Tuesday, April 30, 2013

Where Do They Go? Finding Places for the Severely -- and Dangerously -- Ill Patient

A doorway into a bedroomIn the upcoming Mother Jones article "Schizophrenic.  Killer.  My Cousin,"  Mac McClelland talks about his third cousin who suffers from schizophrenia and ultimately kills his own father. 

McClelland talks about the difficulty in getting an ill person help, changes in how resources have been allocated which make this difficult, and fears about calling the police to bring a mentally ill patient to the hospital.  McClelland writes:

"You can call the police," the deputy director of Sonoma County's National Alliance on Mental Illness (NAMI), David France, said when I asked him what options are available to a parent whose adult child appears to be having a mental breakdown. "The police can activate resources," like an emergency psych bed in a regular hospital, or transport and admission to a psychiatric hospital in a county that, unlike Sonoma, has one. But only if the police decide your child is a danger to himself or others can they arrest him with the right to hold him for three days—what in California is called a 5150, after the relevant section of state law. Otherwise you can be turned away for lack of space even if your loved one is willing to be admitted, or be left no good options if they're not. Ninety-two percent of the patients in California's state psych hospitals got there via the criminal-justice system.

But Mark didn't want to call the police. For one, he didn't think Houston was dangerous, just upset, despairing.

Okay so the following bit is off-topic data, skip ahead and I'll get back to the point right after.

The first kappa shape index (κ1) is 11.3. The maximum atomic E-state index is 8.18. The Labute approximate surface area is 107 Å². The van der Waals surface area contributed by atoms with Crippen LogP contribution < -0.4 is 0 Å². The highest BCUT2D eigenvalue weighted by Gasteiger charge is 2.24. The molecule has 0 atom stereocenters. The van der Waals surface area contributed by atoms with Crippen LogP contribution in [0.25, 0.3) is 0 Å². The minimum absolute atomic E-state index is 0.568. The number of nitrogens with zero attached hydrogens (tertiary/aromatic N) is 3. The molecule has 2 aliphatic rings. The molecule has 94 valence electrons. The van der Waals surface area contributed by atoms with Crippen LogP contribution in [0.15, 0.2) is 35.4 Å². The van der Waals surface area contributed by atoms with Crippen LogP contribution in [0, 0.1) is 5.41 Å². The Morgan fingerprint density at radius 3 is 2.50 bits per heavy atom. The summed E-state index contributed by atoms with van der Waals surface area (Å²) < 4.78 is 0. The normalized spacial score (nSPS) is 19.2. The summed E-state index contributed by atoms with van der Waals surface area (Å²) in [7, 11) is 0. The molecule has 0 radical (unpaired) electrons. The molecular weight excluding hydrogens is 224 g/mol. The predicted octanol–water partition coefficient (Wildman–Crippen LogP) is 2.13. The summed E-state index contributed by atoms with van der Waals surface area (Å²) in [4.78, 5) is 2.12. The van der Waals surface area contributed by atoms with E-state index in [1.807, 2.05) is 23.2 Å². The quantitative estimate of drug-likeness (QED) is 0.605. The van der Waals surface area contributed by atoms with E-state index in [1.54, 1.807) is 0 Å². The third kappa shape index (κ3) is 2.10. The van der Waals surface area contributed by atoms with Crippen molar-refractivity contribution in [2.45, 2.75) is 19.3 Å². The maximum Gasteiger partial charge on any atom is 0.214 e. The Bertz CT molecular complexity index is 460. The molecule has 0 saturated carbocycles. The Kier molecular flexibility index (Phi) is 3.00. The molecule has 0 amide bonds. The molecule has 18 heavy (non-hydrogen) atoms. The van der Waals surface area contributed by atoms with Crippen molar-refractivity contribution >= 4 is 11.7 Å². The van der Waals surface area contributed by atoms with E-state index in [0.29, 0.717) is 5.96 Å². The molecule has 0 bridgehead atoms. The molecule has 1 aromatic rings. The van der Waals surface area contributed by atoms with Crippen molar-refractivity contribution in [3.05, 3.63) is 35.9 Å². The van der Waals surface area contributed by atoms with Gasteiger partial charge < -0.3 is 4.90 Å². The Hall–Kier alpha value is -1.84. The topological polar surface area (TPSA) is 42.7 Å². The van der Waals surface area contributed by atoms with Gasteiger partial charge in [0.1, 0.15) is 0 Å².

McClelland goes on to write about her aunt's devastating struggle with schizophrenia and the economics of decreasing mental health care dollars and beds.  

 Ah, California. No. 1 in the amount of mental-health funding cut from 2009 to 2011, No. 7 in cuts as a percentage. Home to one of the largest jail/psych facilities in the nation, the LA County Jail. Where visitors can't believe how many bat-shit-crazy homeless we've got. Where deinstitutionalization was pioneered under Gov. Ronald Reagan with the 1967 Lanterman-Petris-Short Act, which made it vastly more difficult to commit people, and where the rate of mentally ill in the criminal-justice system doubled just one year after it took effect. Where, often, the severely mentally ill live in jail for three to six months because they're waiting for a bed to open up in a psychiatric facility. California: where, says Torrey, the psychiatrist who warns about "predictable" violence like my cousin's, "they led the way in [deinstitutionalization], and they've led the way downhill. They're certainly leading the way in consequences

One psychiatrist we know called the article 'sensationalism not journalism,' and I'll leave that judgement to you.


roblindeman said...

"You can call the police."

Five words that tell you all you need to know about our treatment of the so-called mentally ill in the US. (Also tells you all you need to know about NAMI)

Joel Hassman, MD said...

Well, look at it this way, sensationalism does get attention, sometimes bad but sometimes well intended. We seem to live in a culture that these days people have to be negatively affected in fairly dramatic ways for change to be implemented.

Yeah, it is stupid and shows incredibly poor insight and judgment for things to be done differently, but, our leadership does reflect the constituency, true?

For instance, those here in Maryland, what do you think of this new "Rain Tax"? Anne Arundel County is rejecting it, yet, the Baltimore Sun runs an op ed piece that seems to relate how terrible things are in that county's government. Really?